Cultivating a culture of compassion – financial advice and the LGBTQ+ community

11th June 2024

In the past, compassion isn’t a word we’ve tended to associate with financial services. However, it is absolutely fundamental when advising the LGBTQ+ community, as SJP’s Chair of SJP's LGBTQ+ network, SJPride, Emma Palethorpe, explains. 

At a glance

LGBTQ+ individuals face unique financial challenges as a result of their sexual or gender identity, from higher medical costs to legacy planning. Yet they have traditionally felt excluded and even discriminated against by the financial advice profession.

Advising with an open mind, an open heart and an open door are key to building trust with members of the LGBTQ+ community, to help them get the right financial advice for their personal circumstances and life choices.

At SJP, we are committed to offering compassionate financial advice.

How do you see your future? Helping people to answer that big question and creating a financial plan to help them achieve it, is the foundation of good financial advice.

Many of us, regardless of our sexuality or gender identity, find it hard to visualise the future life we’d like to live. But for anyone who belongs to the LGBTQ+ community, the question ‘How do you see your future?” can be fraught with uncertainty.

The million dollar question ‘How do you see your future?’

“It’s a very personal question, isn’t it?” says Emma Palethorpe. As she points out, up until very recently, anyone identifying as LGBTQ+ didn’t have the right to marry, adopt children or join the armed forces. Many of the estimated 1.5 millionLGBTQ+ community are still in the process of working out who they are right now, never mind who or where they might be next year. According to the charity Stonewall, 1.5 million is a conservative estimate – the real number may actually be double. Many of those folk haven’t come out to family, friends or work colleagues. “It’s very hard to imagine a future, or even hope for one,” says Emma, “if your present is constantly in flux.”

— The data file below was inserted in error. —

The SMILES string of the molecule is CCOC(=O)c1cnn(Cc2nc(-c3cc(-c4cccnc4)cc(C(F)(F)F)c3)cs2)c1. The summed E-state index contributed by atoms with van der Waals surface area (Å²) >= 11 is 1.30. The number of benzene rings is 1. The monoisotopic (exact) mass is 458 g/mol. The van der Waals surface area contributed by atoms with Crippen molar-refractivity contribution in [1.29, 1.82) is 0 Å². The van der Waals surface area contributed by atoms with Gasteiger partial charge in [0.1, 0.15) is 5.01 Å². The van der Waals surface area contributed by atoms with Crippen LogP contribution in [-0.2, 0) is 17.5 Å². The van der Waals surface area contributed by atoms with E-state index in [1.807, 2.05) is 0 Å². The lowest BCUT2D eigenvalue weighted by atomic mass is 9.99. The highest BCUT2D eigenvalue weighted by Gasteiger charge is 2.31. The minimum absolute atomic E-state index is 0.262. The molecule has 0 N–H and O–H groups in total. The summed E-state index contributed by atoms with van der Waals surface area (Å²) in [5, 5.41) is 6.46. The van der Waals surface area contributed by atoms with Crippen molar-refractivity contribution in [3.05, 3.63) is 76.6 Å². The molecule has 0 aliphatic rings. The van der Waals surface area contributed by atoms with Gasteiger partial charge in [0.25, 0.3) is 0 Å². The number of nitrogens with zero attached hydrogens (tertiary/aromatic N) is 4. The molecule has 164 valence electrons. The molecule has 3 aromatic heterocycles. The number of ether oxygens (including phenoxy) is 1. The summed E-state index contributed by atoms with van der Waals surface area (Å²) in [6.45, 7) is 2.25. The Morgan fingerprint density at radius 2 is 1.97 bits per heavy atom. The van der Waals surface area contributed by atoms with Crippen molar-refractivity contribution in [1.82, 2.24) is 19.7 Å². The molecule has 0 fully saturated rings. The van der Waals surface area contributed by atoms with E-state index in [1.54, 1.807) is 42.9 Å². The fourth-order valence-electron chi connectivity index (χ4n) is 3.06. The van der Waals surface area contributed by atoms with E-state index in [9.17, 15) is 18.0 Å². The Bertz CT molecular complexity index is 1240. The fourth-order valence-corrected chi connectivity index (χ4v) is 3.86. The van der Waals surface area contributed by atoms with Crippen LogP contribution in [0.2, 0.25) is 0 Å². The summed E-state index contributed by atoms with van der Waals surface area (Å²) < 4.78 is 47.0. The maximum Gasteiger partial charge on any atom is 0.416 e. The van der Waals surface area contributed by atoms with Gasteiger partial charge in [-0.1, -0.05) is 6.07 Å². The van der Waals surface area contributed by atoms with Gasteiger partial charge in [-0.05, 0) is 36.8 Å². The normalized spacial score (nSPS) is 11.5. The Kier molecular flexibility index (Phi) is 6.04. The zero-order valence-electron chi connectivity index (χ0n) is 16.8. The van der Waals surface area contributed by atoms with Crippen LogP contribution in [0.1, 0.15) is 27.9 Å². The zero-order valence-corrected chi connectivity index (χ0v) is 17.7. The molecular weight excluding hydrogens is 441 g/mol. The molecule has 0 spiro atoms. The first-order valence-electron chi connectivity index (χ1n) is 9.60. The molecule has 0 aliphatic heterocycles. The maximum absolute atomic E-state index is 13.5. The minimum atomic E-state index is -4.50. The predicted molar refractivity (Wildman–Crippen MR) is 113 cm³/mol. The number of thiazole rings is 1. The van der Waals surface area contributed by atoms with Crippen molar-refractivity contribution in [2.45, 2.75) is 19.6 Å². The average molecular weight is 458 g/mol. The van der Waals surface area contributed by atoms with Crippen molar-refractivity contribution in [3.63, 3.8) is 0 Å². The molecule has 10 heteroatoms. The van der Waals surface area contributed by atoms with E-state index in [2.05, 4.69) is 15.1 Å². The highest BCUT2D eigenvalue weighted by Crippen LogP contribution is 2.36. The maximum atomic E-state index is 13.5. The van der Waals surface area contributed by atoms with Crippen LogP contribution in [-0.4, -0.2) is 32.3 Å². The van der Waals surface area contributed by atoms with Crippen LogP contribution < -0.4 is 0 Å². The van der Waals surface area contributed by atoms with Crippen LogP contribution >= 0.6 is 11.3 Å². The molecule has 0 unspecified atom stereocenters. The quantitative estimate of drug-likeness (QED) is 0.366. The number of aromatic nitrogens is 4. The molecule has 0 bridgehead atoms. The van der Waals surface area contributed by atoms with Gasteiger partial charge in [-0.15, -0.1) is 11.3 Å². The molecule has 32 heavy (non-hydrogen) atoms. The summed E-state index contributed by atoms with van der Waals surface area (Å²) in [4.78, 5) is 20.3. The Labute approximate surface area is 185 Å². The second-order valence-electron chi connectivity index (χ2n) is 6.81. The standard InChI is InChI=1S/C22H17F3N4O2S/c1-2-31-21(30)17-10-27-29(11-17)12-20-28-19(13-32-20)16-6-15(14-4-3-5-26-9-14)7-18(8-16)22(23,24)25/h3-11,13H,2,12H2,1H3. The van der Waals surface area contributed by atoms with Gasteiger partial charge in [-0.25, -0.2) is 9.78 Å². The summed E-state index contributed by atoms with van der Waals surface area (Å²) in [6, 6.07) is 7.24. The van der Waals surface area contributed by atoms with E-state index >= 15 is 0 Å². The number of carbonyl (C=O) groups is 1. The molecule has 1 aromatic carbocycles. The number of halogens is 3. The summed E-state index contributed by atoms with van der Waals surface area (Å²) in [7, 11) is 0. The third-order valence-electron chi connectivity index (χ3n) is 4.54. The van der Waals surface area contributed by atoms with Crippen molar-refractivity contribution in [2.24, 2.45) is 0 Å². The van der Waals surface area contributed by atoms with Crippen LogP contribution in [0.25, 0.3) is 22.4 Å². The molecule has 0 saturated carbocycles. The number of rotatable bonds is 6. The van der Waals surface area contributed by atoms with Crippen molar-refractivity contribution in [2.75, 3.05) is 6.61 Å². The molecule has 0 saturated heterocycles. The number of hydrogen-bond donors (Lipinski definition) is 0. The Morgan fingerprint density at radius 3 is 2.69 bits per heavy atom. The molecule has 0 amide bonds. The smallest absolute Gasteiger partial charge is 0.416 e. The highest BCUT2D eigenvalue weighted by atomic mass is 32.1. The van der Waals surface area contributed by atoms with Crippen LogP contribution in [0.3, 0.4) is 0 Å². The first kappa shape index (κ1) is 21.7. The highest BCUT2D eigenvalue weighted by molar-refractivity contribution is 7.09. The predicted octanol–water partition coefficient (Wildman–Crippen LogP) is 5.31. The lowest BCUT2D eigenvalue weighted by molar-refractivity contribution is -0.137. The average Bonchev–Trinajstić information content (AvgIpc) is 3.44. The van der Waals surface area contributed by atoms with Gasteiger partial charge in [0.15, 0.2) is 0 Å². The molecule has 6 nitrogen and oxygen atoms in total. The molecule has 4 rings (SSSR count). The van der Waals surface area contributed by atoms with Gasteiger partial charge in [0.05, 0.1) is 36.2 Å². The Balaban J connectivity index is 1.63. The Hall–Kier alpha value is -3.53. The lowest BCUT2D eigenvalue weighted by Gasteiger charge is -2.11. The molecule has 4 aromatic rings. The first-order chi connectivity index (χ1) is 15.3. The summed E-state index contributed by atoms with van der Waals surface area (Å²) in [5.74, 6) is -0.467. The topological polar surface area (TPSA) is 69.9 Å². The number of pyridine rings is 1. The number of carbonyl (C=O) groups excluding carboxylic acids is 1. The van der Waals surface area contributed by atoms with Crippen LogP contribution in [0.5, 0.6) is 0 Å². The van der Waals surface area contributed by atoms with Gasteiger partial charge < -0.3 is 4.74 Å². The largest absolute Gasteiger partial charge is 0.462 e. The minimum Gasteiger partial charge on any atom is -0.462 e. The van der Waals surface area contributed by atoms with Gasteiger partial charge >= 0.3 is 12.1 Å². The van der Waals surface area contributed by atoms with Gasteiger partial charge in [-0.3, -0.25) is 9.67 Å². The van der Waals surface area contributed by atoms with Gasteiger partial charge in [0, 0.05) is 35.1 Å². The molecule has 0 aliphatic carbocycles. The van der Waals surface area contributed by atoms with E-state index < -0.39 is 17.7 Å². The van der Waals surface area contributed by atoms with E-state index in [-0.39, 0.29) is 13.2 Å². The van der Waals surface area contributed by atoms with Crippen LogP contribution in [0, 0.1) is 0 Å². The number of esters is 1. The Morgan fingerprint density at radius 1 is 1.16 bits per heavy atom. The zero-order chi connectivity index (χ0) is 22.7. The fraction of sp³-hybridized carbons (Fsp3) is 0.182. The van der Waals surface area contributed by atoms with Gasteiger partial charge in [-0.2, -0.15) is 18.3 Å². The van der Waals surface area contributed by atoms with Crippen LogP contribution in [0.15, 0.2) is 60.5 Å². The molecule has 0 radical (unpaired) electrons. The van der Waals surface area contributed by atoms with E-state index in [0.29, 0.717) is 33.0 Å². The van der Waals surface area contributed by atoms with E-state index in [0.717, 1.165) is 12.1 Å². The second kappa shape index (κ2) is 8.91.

As a result, LGBTQ+ folk may be nervous about working with a financial adviser to help them achieve their financial goals. Compassion isn’t a word one hears much in financial services, Emma points out, but learning to listen with compassion is the first step towards helping the LGBTQ+ community find the right financial advice for their personal circumstances and choices.

A history of mistrust and misunderstanding

Historically, the LGBTQ+ community may not have thought that traditional financial advice had anything to offer them. They my have felt that financial advisers wouldn’t understand their many different, non-traditional family set ups, or might ask personal questions about their gender or relationships that they didn’t feel comfortable sharing. Sometimes, it might have felt easier to live in the present, not think about the future, and stay away from financial advice.